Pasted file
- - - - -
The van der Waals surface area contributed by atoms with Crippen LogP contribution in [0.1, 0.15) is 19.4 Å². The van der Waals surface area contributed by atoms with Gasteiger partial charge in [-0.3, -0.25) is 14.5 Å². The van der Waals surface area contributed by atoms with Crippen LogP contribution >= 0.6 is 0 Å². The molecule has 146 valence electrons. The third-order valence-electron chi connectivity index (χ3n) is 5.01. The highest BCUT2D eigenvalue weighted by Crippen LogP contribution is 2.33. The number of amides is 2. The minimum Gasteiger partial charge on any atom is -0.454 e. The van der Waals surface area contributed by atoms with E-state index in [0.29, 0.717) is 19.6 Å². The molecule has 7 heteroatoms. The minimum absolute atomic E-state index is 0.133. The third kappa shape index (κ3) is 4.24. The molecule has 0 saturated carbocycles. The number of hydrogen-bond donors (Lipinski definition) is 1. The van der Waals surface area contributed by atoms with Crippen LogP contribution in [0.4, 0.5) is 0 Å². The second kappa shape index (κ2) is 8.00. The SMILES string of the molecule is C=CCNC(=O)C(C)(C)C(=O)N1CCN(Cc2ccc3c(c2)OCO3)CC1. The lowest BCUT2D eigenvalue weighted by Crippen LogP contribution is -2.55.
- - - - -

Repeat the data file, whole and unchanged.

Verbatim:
The van der Waals surface area contributed by atoms with Crippen LogP contribution in [0.1, 0.15) is 19.4 Å². The van der Waals surface area contributed by atoms with Gasteiger partial charge in [-0.3, -0.25) is 14.5 Å². The van der Waals surface area contributed by atoms with Crippen LogP contribution >= 0.6 is 0 Å². The molecule has 146 valence electrons. The third-order valence-electron chi connectivity index (χ3n) is 5.01. The highest BCUT2D eigenvalue weighted by Crippen LogP contribution is 2.33. The number of amides is 2. The minimum Gasteiger partial charge on any atom is -0.454 e. The van der Waals surface area contributed by atoms with E-state index in [0.29, 0.717) is 19.6 Å². The molecule has 7 heteroatoms. The minimum absolute atomic E-state index is 0.133. The third kappa shape index (κ3) is 4.24. The molecule has 0 saturated carbocycles. The number of hydrogen-bond donors (Lipinski definition) is 1. The van der Waals surface area contributed by atoms with Crippen LogP contribution in [0.4, 0.5) is 0 Å². The second kappa shape index (κ2) is 8.00. The SMILES string of the molecule is C=CCNC(=O)C(C)(C)C(=O)N1CCN(Cc2ccc3c(c2)OCO3)CC1. The lowest BCUT2D eigenvalue weighted by Crippen LogP contribution is -2.55.